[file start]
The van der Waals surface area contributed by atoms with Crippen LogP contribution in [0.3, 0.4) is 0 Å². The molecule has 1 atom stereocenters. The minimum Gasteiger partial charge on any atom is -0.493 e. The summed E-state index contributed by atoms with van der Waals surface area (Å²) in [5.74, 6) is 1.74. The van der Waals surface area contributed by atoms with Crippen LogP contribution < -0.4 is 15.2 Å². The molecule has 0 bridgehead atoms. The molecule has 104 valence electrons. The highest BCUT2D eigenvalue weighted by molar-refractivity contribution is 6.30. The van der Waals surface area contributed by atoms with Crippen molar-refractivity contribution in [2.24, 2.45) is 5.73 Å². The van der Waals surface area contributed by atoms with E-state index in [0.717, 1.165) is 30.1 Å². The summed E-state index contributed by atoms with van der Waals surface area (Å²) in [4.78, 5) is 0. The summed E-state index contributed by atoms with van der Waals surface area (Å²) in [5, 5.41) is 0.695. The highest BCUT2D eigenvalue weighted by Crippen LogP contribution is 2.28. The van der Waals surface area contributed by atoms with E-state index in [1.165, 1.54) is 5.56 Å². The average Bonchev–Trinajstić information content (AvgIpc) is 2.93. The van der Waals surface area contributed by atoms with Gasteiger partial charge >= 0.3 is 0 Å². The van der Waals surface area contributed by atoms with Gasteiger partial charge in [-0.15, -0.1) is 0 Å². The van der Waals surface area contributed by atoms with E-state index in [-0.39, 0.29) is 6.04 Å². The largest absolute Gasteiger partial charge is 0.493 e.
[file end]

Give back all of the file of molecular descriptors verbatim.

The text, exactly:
The van der Waals surface area contributed by atoms with Crippen LogP contribution in [0.3, 0.4) is 0 Å². The molecule has 1 atom stereocenters. The minimum Gasteiger partial charge on any atom is -0.493 e. The summed E-state index contributed by atoms with van der Waals surface area (Å²) in [5.74, 6) is 1.74. The van der Waals surface area contributed by atoms with Crippen LogP contribution < -0.4 is 15.2 Å². The molecule has 0 bridgehead atoms. The molecule has 104 valence electrons. The highest BCUT2D eigenvalue weighted by molar-refractivity contribution is 6.30. The van der Waals surface area contributed by atoms with Crippen molar-refractivity contribution in [2.24, 2.45) is 5.73 Å². The van der Waals surface area contributed by atoms with E-state index in [0.717, 1.165) is 30.1 Å². The summed E-state index contributed by atoms with van der Waals surface area (Å²) in [4.78, 5) is 0. The summed E-state index contributed by atoms with van der Waals surface area (Å²) in [5, 5.41) is 0.695. The highest BCUT2D eigenvalue weighted by Crippen LogP contribution is 2.28. The van der Waals surface area contributed by atoms with E-state index in [1.165, 1.54) is 5.56 Å². The average Bonchev–Trinajstić information content (AvgIpc) is 2.93. The van der Waals surface area contributed by atoms with Gasteiger partial charge >= 0.3 is 0 Å². The van der Waals surface area contributed by atoms with Gasteiger partial charge in [-0.15, -0.1) is 0 Å². The van der Waals surface area contributed by atoms with E-state index in [-0.39, 0.29) is 6.04 Å². The largest absolute Gasteiger partial charge is 0.493 e.